Looking at the picture of the bird makes you wonder what natural selection could have evolved such a gaudy specimen? Yet when you look at the bird or it's feathers on this page, you are seeing the feathers against a monotone background to make them stand out for display purposes. When you view these same feathers on the bird in their natural colors against a natural deep forest background the stripes and bars break up the form of the bird like stripes on a tiger. This train of thought gets even more interesting when you consider that Amherst's Pheasants, Golden Pheasants and tigers co-exist in the same natural environment.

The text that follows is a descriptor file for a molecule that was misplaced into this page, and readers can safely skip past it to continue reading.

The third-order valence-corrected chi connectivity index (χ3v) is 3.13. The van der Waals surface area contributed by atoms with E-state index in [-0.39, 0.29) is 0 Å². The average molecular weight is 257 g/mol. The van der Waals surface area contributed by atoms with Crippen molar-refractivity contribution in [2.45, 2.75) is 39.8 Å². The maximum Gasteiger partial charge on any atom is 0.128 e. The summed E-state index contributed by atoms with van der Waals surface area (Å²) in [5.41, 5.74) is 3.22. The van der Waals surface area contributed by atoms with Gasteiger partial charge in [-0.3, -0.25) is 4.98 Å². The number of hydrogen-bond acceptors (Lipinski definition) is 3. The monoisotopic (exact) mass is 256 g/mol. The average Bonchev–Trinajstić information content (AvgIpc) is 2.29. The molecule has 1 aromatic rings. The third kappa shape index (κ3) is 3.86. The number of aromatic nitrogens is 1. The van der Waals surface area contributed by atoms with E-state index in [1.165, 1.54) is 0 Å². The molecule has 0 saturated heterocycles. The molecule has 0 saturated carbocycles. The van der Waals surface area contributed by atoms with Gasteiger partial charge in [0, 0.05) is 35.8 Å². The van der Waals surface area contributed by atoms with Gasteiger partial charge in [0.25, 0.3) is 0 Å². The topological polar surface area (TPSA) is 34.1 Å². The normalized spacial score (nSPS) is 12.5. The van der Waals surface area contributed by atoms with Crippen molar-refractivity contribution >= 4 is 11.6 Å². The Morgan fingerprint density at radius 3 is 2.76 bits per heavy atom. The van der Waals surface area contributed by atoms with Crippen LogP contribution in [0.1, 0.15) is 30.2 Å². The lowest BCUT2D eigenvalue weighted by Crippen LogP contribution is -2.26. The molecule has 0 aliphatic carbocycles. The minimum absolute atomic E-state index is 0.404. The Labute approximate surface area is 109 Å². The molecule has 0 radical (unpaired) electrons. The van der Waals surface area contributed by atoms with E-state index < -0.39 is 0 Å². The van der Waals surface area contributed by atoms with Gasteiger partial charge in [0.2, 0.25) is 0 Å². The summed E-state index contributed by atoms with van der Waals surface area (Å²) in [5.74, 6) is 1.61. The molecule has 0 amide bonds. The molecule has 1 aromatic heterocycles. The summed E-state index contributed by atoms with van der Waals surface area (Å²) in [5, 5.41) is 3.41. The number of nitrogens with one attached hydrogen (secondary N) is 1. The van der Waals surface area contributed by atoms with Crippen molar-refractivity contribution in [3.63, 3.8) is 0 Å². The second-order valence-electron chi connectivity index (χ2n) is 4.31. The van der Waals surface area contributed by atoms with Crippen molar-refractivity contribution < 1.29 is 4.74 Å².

Amherst's tail fibers marry well together and sections from these feathers is sometimes used for strip wings on steelhead and salmon flies. The most common use for Amherst is as hackling material for large Intruder style winter steelhead flies such as the Hoh Bo Spey and Jumbo Critter. The fibers are removed from the feather and spun in a loop of wire. the twisted wire serves as the stem of a hackle which is spun onto a hook. The fibers are then separated so that they will have more movement when wet.